How is Juvenile Arthritis Treated?
A treatment is something your doctor does to help you feel better. There are many different treatments for juvenile arthritis. You and your doctor will work with a whole team of other doctors to come up with a plan just for you.
Treating juvenile arthritis is not easy. Some treatments don’t work right away. You may try several different treatments before you feel better. Talk to your doctors and your family if you have trouble sticking with your treatment plan. Even your friends can help, if you ask them to. You can meet other kids who have juvenile arthritis through the Arthritis Foundation’s camps and conferences.
Your doctors will definitely want you to exercise. It may hurt to move around at first. But exercise will keep you strong and flexible. After a while, it will hurt less to move. You will find it easier to do things that used to be hard.
Your doctors will give you specific exercises to do every day. These special movements will help the joints that bother you. Your doctors will want you to do fun types of exercise, too, like swimming or biking. If you have a sport in mind, don’t be afraid to ask if you can try it.
You will probably take more than one medicine to treat your arthritis. It may also take a while for doctors to figure out which ones work best. Some medications come as pills or liquids. Others have to be given as shots. That might sound scary, but believe it or not, many kids learn to give themselves their own shots. That makes it easier because you’re in charge.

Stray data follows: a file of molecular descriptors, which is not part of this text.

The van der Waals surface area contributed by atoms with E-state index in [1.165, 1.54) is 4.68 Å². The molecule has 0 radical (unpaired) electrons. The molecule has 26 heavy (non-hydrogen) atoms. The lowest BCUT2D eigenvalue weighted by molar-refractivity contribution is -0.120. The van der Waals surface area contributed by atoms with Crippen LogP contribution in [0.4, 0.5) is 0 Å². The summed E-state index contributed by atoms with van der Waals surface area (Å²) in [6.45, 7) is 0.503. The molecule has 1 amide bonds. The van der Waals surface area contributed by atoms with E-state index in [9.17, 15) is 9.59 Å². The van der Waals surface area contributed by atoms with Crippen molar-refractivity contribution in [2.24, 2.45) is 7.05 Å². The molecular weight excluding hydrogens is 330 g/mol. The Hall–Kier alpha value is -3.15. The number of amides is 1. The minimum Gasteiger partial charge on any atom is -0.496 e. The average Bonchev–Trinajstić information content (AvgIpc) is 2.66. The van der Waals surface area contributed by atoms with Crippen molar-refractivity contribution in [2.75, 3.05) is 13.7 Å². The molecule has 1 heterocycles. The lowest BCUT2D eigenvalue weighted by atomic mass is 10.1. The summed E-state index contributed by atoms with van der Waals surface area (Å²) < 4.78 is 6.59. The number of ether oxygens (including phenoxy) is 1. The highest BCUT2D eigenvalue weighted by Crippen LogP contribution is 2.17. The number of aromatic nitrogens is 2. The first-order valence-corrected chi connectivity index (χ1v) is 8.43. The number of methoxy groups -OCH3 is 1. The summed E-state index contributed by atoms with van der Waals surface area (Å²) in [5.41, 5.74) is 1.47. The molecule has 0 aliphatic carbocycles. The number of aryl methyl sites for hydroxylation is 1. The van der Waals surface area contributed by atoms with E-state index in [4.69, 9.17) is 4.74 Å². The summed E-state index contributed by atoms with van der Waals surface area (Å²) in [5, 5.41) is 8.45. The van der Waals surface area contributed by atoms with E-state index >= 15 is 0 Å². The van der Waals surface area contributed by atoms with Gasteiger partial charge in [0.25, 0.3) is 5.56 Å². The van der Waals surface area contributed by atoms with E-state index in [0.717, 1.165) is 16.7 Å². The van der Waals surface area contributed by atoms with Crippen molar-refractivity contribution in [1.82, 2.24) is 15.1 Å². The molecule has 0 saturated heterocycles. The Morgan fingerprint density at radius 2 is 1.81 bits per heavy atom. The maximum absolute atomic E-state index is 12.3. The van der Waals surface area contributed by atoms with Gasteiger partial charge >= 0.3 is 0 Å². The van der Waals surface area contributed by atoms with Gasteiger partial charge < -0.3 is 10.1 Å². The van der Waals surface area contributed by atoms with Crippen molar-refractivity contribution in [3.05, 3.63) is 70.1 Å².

Your medicines may make you feel a lot better. Some ease your pain and swelling and lower your fever, others keep JA from hurting you and your joints. Just remember, they aren’t a miracle cure. They might give you an upset stomach, a headache, or make you feel dizzy. Remember, your doctor is giving it to you because it’s good for your JA.
There are several types of medicines your doctor may have you take. Your parents can help you start learning their names and why you take them.
Most kids with juvenile arthritis don’t need an operation, or surgery, but some do. If you have to have one, you will be asleep while doctors work. Many operations can be performed quickly. Others may require a few nights in the hospital. After it’s over, you may hurt for a while. But once you heal, you will have less joint pain.
Juvenile arthritis will always be part of your life. And you will always have to treat it. But remember to focus on other things, too. Have fun, dream big and reach for your goals.